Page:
Overdiagnosed: Making People Sick in the Pursuit of Health

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From a nationally recognized expert, an exposé of the worst excesses of our zeal for medical testing
 
After the criteria used to define osteoporosis were altered, seven million American women were turned into patients—literally overnight. The proliferation of fetal monitoring in the 1970s was associated with a 66 percent increase in the number of women told they needed emergency C-sections, but it did not affect how often babies needed ...

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Overdiagnosed

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Overview

From a nationally recognized expert, an exposé of the worst excesses of our zeal for medical testing
 
After the criteria used to define osteoporosis were altered, seven million American women were turned into patients—literally overnight. The proliferation of fetal monitoring in the 1970s was associated with a 66 percent increase in the number of women told they needed emergency C-sections, but it did not affect how often babies needed intensive care—or the frequency of infant death. The introduction of prostate cancer screening resulted in over a million additional American men being told they have prostate cancer, and while studies disagree on the question of whether a few have been helped—there’s no disagreement that most have been treated for a disease that was never going to bother them. As a society consumed by technological advances and scientific breakthroughs, we have narrowed the definition of normal and increasingly are turning more and more people into patients. Diagnoses of a great many conditions, including high blood pressure, osteoporosis, diabetes, and even cancer, have skyrocketed over the last few decades, while the number of deaths from those diseases has been largely unaffected.
 
Drawing on twenty-five years of medical practice and research, Dr. H. Gilbert Welch and his colleagues, Dr. Lisa M. Schwartz and Dr. Steven Woloshin, have studied the effects of screenings and presumed preventative measures for disease and “pre-disease.” Welch argues that while many Americans believe that more diagnosis is always better, the medical, social, and economic ramifications of unnecessary diagnoses are in fact seriously detrimental. Unnecessary surgeries, medication side effects, debilitating anxiety, and the overwhelming price tag on health care are only a few of the potential harms of overdiagnosis.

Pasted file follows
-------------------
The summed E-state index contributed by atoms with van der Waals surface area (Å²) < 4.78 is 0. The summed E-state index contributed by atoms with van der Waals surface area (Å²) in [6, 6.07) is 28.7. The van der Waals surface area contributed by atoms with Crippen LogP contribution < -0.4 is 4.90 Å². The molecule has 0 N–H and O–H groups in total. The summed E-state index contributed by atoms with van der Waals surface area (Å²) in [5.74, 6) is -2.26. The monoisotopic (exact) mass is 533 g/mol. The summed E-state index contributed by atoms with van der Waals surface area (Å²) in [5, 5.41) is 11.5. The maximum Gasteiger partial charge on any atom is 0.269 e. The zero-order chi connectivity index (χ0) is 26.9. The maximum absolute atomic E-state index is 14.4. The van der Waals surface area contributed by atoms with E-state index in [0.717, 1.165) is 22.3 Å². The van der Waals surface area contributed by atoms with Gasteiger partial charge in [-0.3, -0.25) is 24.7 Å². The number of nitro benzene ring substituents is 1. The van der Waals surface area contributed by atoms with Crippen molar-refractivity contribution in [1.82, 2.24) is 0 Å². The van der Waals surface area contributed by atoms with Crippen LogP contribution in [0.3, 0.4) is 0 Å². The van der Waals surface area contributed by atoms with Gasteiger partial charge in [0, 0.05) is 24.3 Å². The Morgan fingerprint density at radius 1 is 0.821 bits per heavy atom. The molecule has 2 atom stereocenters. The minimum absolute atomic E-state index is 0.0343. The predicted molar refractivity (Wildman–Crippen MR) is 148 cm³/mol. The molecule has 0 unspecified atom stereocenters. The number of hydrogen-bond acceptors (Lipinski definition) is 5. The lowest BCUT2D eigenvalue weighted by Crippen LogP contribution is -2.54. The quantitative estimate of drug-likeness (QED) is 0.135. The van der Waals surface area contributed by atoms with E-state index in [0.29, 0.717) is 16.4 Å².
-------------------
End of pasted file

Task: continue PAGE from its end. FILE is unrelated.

Through the stories of his patients and colleagues, and drawing from popular media, Dr. Welch illustrates how overdiagnosis occurs and the pitfalls of routine tests in healthy individuals. We are introduced to patients such as Michael, who had a slight pain in his back. Despite soon feeling fine, a questionable abnormal chest X-ray led to a sophisticated scan that detected a tiny clot in his lung. Because it could not be explained, his doctors suggested that it could be a sign of cancer. Michael did not have cancer, but he now sees a psychiatrist to deal with his anxiety about cancer.
 
According to Dr. Welch, a complex web of factors has created the phenomenon of overdiagnosis: the popular media promotes fear of disease and perpetuates the myth that early, aggressive treatment is always best; in an attempt to avoid lawsuits, doctors have begun to leave no test undone, no abnormality—no matter how incidental—overlooked; and, inevitably, profits are being made from screenings, a wide array of medical procedures, and, of course, pharmaceuticals. Examining the social, medical, and economic ramifications of a health care system that unnecessarily diagnoses and treats patients, Welch makes a reasoned call for change that would save us from countless unneeded surgeries, debilitating anxiety, and exorbitant costs.

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Editorial Reviews

From the Publisher
"Overdiagnosed —albeit controversial—is a provocative, intellectually stimulating work. As such, all who are involved in health care, including physicians, allied health professionals, and all current or future patients, will be well served by reading and giving serious thought to the material presented."─ JAMA

“Everyone should read this book before going to the doctor! Welcome evidence that more testing and treatment is not always better.”─ Susan Love, MD, author of Dr. Susan Love’s Breast Book
 
“This book makes a compelling case against excessive medical screening and diagnostic testing in asymptomatic people. Its important but underappreciated message is delivered in a highly readable style. I recommend it enthusiastically for everyone.”─ Arnold S. Relman, MD, editor-in-chief emeritus, New England Journal of Medicine, and author of A Second Opinion: Rescuing America’s Health Care
 
“This stunning book will help you and your loved ones avoid the hazards of too much health care. Within just a few pages, you’ll be recommending it to family and friends, and, hopefully, your local physician. If every medical student read Overdiagnosed, there is little doubt that a safer, healthier world would be the result.”─ Ray Moynihan, conjoint lecturer at the University of Newcastle, visiting editor of the British Medical Journal, and author of Selling Sickness